El Salvador: Garment Workers Face Growing Poverty under CAFTA

After 6 years of CAFTA, growing poverty in El Salvador  including for workers producing for export to U.S. companies.

While data recently released by the Salvadoran Government point to improvements in several “social indicators,” the country is experiencing increased poverty levels, including among workers in factories producing for export to the U.S. under the Central America Free Trade Agreement (CAFTA).

On the positive side, between 2000 and 2011, the percentage of homes with electricity has increased from 80.53 percent to 83.12 percent.  The percentage of homes with running water also increased from 72.6 to 84.3. And illiteracy has decreased from 17.5 percent in 2000 to 12.7 percent in 2011.

But, according to the Salvadoran Government Office of Statistics and Census, the number of households living in poverty increased from 34.8 percent to 40.6 percent between 2007 and 2011.

Within the Government’s total poverty category, extreme poverty increased from 10.8 percent to 12.2 percent of households during the same period.  Extreme poverty is defined as households whose income does not cover the cost of a basic food basket for the average Salvadoran family — $179.42 per month for a family of 3.85 members.

So maquila workers toiling in factories producing garments and other products for export duty-free to the U.S. under the CAFTA remain impoverished — in fact their poverty is increasing. 

A maquila worker working full-time (44 hours a week) and earning the legal full-time wage of $187.60 a month just barely makes it out of “extreme poverty” into poverty (meaning that she is earning enough to cover the average family’s food costs alone, if they spend on nothing else.)

The Government arbitrarily sets the poverty line for a family (of 3.85 persons) at $358.84 a month, simply doubling the cost of basic food, though local experts—and the workers themselves — say this does not come close to meeting a family’s actual expenses for housing, utilities, transport, clothing, shoes, schooling and medical care.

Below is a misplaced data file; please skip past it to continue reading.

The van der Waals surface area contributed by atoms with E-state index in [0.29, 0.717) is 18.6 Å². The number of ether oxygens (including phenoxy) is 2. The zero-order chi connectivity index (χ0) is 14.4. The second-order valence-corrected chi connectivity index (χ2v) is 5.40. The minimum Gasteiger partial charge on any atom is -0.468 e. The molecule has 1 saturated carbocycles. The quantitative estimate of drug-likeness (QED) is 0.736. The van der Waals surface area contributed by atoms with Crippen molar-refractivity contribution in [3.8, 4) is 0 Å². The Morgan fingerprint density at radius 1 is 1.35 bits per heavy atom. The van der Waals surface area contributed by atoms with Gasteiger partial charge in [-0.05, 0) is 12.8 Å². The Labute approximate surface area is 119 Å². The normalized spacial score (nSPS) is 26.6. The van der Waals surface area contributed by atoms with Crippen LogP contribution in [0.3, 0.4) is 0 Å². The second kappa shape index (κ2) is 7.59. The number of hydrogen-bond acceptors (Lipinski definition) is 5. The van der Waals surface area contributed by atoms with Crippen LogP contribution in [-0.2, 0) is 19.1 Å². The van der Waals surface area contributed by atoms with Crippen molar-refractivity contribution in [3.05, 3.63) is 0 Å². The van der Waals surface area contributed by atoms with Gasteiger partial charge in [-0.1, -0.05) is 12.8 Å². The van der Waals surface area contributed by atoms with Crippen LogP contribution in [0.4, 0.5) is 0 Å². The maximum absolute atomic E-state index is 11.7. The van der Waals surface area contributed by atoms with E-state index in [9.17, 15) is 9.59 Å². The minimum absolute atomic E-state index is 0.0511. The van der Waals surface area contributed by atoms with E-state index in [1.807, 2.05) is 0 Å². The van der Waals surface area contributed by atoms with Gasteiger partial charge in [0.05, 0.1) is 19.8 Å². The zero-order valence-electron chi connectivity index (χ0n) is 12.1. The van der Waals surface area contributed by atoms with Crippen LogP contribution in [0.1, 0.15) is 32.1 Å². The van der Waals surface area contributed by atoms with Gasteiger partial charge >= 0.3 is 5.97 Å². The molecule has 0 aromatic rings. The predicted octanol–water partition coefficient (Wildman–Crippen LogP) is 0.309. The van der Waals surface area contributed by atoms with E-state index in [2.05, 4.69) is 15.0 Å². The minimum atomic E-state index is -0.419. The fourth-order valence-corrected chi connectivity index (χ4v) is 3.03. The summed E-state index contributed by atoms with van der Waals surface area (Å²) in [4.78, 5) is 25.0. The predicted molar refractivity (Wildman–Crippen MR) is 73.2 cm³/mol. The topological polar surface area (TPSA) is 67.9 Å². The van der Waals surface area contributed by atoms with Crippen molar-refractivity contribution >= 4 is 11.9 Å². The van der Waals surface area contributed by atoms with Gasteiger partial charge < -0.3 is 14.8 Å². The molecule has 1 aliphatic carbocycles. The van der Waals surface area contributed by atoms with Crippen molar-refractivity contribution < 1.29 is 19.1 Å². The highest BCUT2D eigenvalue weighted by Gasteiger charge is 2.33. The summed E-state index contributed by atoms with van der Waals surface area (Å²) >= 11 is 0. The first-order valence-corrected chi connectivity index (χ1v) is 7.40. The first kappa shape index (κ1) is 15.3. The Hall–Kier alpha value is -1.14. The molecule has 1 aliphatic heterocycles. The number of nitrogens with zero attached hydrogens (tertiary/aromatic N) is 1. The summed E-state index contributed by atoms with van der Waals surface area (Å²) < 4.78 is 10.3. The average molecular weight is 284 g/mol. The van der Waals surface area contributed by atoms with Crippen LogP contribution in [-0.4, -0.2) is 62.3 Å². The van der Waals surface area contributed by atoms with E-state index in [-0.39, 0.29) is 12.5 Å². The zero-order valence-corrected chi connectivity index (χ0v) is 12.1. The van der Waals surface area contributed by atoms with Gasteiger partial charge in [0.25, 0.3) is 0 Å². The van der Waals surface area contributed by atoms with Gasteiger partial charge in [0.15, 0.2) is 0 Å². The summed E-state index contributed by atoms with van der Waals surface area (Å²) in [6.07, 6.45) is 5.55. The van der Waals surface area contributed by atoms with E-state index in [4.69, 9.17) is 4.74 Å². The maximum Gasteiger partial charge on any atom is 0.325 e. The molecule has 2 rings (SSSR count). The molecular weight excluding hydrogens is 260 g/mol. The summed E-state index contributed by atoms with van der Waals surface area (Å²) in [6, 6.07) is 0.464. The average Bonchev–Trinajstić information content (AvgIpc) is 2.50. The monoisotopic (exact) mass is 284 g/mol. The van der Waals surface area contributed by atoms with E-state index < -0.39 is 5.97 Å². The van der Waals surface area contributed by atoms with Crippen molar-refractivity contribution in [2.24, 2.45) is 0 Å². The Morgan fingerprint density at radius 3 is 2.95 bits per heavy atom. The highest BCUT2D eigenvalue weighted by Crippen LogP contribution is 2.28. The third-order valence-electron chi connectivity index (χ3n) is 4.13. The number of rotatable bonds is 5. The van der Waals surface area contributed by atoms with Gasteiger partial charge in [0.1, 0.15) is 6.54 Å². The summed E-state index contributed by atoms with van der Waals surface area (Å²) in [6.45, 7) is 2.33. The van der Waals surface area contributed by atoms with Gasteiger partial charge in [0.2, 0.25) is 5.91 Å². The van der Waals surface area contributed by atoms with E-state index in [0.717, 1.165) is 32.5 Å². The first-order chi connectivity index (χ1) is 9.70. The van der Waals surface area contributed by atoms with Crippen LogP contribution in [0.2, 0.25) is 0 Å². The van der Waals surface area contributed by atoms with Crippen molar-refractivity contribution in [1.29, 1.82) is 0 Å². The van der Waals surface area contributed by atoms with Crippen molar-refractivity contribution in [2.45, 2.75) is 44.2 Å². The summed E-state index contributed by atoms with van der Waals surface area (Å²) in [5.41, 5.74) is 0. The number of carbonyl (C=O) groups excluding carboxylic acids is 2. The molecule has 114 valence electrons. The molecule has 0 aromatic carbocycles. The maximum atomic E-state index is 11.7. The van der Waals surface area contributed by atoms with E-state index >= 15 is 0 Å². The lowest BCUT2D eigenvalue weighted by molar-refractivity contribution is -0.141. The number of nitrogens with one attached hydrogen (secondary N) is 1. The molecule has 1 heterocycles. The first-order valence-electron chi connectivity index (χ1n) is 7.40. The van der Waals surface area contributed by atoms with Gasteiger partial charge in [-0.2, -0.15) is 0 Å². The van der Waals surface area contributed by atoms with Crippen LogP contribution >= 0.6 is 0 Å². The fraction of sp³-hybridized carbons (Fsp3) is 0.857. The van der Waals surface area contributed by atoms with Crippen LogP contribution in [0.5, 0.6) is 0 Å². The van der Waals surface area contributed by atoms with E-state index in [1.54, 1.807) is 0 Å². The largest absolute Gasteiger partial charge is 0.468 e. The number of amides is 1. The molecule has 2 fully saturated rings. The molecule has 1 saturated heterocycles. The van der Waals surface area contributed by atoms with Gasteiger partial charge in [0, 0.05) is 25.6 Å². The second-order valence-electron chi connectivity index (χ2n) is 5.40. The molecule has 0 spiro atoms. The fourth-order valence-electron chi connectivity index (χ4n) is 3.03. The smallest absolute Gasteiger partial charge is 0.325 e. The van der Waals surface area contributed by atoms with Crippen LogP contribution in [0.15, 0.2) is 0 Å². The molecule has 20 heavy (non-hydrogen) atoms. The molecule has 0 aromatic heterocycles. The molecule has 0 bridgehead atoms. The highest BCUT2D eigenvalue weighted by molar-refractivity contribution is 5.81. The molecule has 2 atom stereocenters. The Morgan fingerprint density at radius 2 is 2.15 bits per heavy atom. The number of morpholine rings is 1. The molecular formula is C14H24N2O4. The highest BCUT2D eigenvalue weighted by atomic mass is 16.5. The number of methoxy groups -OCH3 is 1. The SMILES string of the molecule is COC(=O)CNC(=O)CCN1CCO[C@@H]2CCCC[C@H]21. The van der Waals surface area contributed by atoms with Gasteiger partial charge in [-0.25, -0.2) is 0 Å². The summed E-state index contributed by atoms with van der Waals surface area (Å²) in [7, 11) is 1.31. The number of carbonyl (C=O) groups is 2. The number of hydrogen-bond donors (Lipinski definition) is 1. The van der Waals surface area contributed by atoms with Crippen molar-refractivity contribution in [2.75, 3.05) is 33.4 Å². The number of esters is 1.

But even by this low bar, maquila workers laboring full time and more find it difficult or impossible to bring their families out of poverty:

A maquila worker who is her family’s principle breadwinner, working the regular legal 44-hour workweek plus 16 hours of overtime each week, remains in poverty, earning $287.44 a month,  $71.44 short of the Government’s poverty line.  To escape poverty she will have to work full time (44 hours a week) plus 110 hours a month of overtime, which will bring her and her family 36 cents above El Salvador’s poverty line.  A family with two adults, both working full time in maquila export factories, plus two children is just at the poverty line.

According to Alexander Segovia, chief assistant to El Salvador’s President Mauricio Funes, increases in the price of food, fuel and medicine have been a major factor in the increased cost of living that has kept poverty levels high.  From 2000 to 2011, food costs have increased by 55% in urban areas and 66% in rural areas.  (La Prensa Gráfica, October 9, 2012)

According to CAMTEX (Chamber of Textiles, Clothing and Free Zones of El Salvador) as of December 2011, there are approximately 71,417 maquila workers in El Salvador.  Over 90 percent of the clothing they sew is exported to the U.S., including to many well-known U.S. companies like Wal-Mart, Nordstrom, Hanesbrands, Gap, North Face, Adidas, Nike, Reebok, Lacoste, Aéropostale, Dallas Cowboys, Fruit of the Loom and Delta.

Counted as a block, five Central American countries (Guatemala, Honduras, El Salvador, Nicaragua and Costa Rica) constitute the second largest source of apparel entering the U.S., surpassed only by China.  According to the U.S. Department of Commerce’s Office of Textiles and Apparel (OTEXA), U.S. imports from these countries totaled $7.199 billion in 2011 and $6.018 billion in the first ten months of 2012, accounting for 9.27 percent and 9.2 percent of U.S. clothing imports respectively.

Under the CAFTA, these products enter the U.S. market duty-free.  In El Salvador (as in the rest of Central America), companies that assemble clothing for export do not pay property taxes, municipal taxes, taxes on imports (of machinery and raw materials) nor to export their products.

Sources:

Multiple Purpose Survey of Households 2011, General Office of Statistics and Census
[Encuesta de Hogares de Propósitos Múltiples 2011 (EHPM), elaborada por la Dirección General de Estadística y Censos, DIGESTYC]

La Prensa Gráfica. “El desempleo en el país pasa de 7.1% al 6.6%.” October 9, 2012.

U.S. Department of Commerce, Office of Textiles and Apparel (OTEXA), Major Shippers Report: Total Apparel Imports by Country, October 2012 data. (Accessed December 11, 2012)

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